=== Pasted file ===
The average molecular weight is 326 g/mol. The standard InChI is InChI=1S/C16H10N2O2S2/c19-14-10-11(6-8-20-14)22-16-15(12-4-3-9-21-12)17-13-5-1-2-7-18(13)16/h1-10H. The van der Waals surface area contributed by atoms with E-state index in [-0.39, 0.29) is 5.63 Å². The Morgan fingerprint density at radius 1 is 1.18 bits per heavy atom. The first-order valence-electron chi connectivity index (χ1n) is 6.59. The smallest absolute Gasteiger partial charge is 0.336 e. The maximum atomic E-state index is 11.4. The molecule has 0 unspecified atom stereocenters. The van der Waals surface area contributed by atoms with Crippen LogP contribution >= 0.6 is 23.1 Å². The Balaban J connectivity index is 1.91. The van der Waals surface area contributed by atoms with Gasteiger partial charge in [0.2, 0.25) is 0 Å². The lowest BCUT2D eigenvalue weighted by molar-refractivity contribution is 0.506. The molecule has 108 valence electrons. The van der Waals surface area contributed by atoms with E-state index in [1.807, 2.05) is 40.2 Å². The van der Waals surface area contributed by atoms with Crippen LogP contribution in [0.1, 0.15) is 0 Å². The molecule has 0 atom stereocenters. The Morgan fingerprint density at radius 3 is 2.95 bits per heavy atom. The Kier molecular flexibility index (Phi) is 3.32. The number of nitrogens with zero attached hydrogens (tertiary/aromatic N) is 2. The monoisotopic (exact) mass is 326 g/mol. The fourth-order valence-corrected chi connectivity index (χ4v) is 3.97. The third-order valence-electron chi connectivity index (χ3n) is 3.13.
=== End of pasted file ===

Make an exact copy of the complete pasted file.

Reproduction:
The average molecular weight is 326 g/mol. The standard InChI is InChI=1S/C16H10N2O2S2/c19-14-10-11(6-8-20-14)22-16-15(12-4-3-9-21-12)17-13-5-1-2-7-18(13)16/h1-10H. The van der Waals surface area contributed by atoms with E-state index in [-0.39, 0.29) is 5.63 Å². The Morgan fingerprint density at radius 1 is 1.18 bits per heavy atom. The first-order valence-electron chi connectivity index (χ1n) is 6.59. The smallest absolute Gasteiger partial charge is 0.336 e. The maximum atomic E-state index is 11.4. The molecule has 0 unspecified atom stereocenters. The van der Waals surface area contributed by atoms with Crippen LogP contribution >= 0.6 is 23.1 Å². The Balaban J connectivity index is 1.91. The van der Waals surface area contributed by atoms with Gasteiger partial charge in [0.2, 0.25) is 0 Å². The lowest BCUT2D eigenvalue weighted by molar-refractivity contribution is 0.506. The molecule has 108 valence electrons. The van der Waals surface area contributed by atoms with E-state index in [1.807, 2.05) is 40.2 Å². The van der Waals surface area contributed by atoms with Crippen LogP contribution in [0.1, 0.15) is 0 Å². The molecule has 0 atom stereocenters. The Morgan fingerprint density at radius 3 is 2.95 bits per heavy atom. The Kier molecular flexibility index (Phi) is 3.32. The number of nitrogens with zero attached hydrogens (tertiary/aromatic N) is 2. The monoisotopic (exact) mass is 326 g/mol. The fourth-order valence-corrected chi connectivity index (χ4v) is 3.97. The third-order valence-electron chi connectivity index (χ3n) is 3.13.